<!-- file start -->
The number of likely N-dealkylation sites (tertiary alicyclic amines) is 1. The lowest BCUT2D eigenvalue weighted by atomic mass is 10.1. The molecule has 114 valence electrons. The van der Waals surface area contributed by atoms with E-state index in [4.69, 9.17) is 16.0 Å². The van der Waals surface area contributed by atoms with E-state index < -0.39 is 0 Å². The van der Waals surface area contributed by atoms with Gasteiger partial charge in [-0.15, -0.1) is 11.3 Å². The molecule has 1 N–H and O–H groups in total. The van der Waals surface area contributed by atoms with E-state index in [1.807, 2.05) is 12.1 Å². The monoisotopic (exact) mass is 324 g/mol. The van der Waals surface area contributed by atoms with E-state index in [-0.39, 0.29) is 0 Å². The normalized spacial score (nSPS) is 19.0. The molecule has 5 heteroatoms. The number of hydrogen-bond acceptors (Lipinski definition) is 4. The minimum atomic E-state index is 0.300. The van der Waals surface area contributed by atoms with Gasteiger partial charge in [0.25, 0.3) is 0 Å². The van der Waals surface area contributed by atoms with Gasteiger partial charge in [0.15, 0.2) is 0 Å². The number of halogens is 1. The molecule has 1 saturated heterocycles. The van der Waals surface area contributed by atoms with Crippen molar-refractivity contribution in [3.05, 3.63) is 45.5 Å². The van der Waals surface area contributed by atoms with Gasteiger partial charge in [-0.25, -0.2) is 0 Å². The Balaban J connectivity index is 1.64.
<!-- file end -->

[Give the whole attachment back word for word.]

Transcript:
The number of likely N-dealkylation sites (tertiary alicyclic amines) is 1. The lowest BCUT2D eigenvalue weighted by atomic mass is 10.1. The molecule has 114 valence electrons. The van der Waals surface area contributed by atoms with E-state index in [4.69, 9.17) is 16.0 Å². The van der Waals surface area contributed by atoms with E-state index < -0.39 is 0 Å². The van der Waals surface area contributed by atoms with Gasteiger partial charge in [-0.15, -0.1) is 11.3 Å². The molecule has 1 N–H and O–H groups in total. The van der Waals surface area contributed by atoms with E-state index in [1.807, 2.05) is 12.1 Å². The monoisotopic (exact) mass is 324 g/mol. The van der Waals surface area contributed by atoms with E-state index in [-0.39, 0.29) is 0 Å². The normalized spacial score (nSPS) is 19.0. The molecule has 5 heteroatoms. The number of hydrogen-bond acceptors (Lipinski definition) is 4. The minimum atomic E-state index is 0.300. The van der Waals surface area contributed by atoms with Gasteiger partial charge in [0.25, 0.3) is 0 Å². The van der Waals surface area contributed by atoms with Gasteiger partial charge in [0.15, 0.2) is 0 Å². The number of halogens is 1. The molecule has 1 saturated heterocycles. The van der Waals surface area contributed by atoms with Crippen molar-refractivity contribution in [3.05, 3.63) is 45.5 Å². The van der Waals surface area contributed by atoms with Gasteiger partial charge in [-0.25, -0.2) is 0 Å². The Balaban J connectivity index is 1.64.